Dataview drilldown menu (2024)

This application claims priority to Provisional Patent Application No. 62/859,097, filed on Jun. 8, 2019, entitled NETWORK MANAGEMENT WITH DYNAMIC DATA VIEW AND GOLDEN BASELINE, the entire disclosure of which is herein incorporated by reference.

In the modern computer age, businesses rely on an electronic network to function properly. Computer network management and troubleshooting is complex. There are thousands of shell scripts and applications for different network problems. The available, but poorly documented solutions, can be overwhelming for junior network engineers. Most network engineers learn troubleshooting through reading the manufacture's manual or internal documentation from the company's documentation department. But the effectiveness varies. For instance, the troubleshooting knowledge captured in a document can only be helpful if the information is accurate and if the user correctly identifies the problem. Many companies have to conduct extensive training for junior engineers. The conventional way for network troubleshooting requires a network professional to manually run a set of standard commands and processes for each of the devices. However, to become familiar with those commands, along with each of its parameters takes years of practice. Also complicated troubleshooting methodology is often hard to share and transfer. Therefore even though a similar network problem happens again and again, each instance of troubleshooting may still have to start from scratch. However, networks are getting more and more complex and it is increasingly difficult to manage it efficiently with traditional methods and tools.

Networks are getting more and more complex but network engineers still depend on the traditional methods and tools, such as the text-based command-line interface (CLI), to manage their networks. To troubleshoot a network problem or to simply verify if a network functions, a network engineer still needs to manually log in to each of the network devices and issue a CLI command to gather the data, manually parse and analyze each of the output for key data, and manually eliminate each of the possible problem causes. With text-based CLI as the primary method for troubleshooting a network problem, a network professional usually needs to repetitively execute the same CLI commands and decode key data from the command output many times for many network devices. This process is error-prone, strenuous and time consuming.

To further complicate this already tangled process, many vendors and models of network hardware devices that exist in today's network, are providing different sets of CLI commands which output many different formats of data information. It is difficult, if not impossible, for a network engineer to simplify this process by writing a simple executable program to retrieve, parse and analyze the output data of each of these different devices. It is even more challenging to require a network engineer to master a programming language in a short time, and apply such skills in a reliable manner. For managed service providers (MSP), improving the efficiency of their troubleshooting processes means reduced training cost and increased reliability in providing services to their customers.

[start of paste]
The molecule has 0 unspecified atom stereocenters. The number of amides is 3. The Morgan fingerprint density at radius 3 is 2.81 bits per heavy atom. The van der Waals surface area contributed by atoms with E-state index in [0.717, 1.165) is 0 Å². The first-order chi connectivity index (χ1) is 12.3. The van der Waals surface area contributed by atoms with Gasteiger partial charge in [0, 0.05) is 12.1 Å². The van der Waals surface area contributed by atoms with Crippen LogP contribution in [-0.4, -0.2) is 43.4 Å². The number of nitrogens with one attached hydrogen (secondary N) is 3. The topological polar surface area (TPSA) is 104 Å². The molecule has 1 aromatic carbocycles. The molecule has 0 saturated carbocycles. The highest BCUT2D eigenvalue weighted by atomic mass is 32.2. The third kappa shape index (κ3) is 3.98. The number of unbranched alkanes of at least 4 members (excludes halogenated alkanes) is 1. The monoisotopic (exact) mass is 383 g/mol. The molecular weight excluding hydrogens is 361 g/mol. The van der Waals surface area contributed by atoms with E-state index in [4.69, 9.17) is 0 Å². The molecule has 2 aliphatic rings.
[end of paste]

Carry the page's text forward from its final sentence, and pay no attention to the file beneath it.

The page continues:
This disclosure relates generally to network management and graphic user interface (GUI) based automated procedures in network management. Specifically, network tasks may be automated and simplified based on an improved GUI that can dynamically retrieve and display dynamic network operating information.

In one embodiment, a dynamic data view template is used for improving network management. The embodiments may include a method for network management including generating a map displaying network devices and their connections, and providing an interface for defining a dynamic data view template. The definition of the dynamic data view template comprises associating one or more variables with one or more of the network devices or the connections. The method includes applying the dynamic data view template to the map, and modifying the map based on the application of the dynamic data view template to display the one or more variables with the associated one or more of the network devices or the connections. The displayed variables are selectable for displaying details about the associated one or more of the network devices or the connections related to the selected variable. Further embodiments include the interface providing an option for a static view rather than a dynamic view and providing an option for scheduling application of the dynamic data view template. The application of the dynamic data view template based on the scheduling. The application of the dynamic data view template can be interactive. The interface provides an option to append a note to at least one of the network devices or the connections and the note comprises a compound or compound overwrite note. The interface provides an option for establishing a condition under which the note is displayed. The interface provides an option to highlight at least one of the network devices or the connections. The interface provides an option for establishing a condition under which the highlight is displayed. The method further includes providing an option for a static data view that can modify the map for an individual one of the network devices or the connections.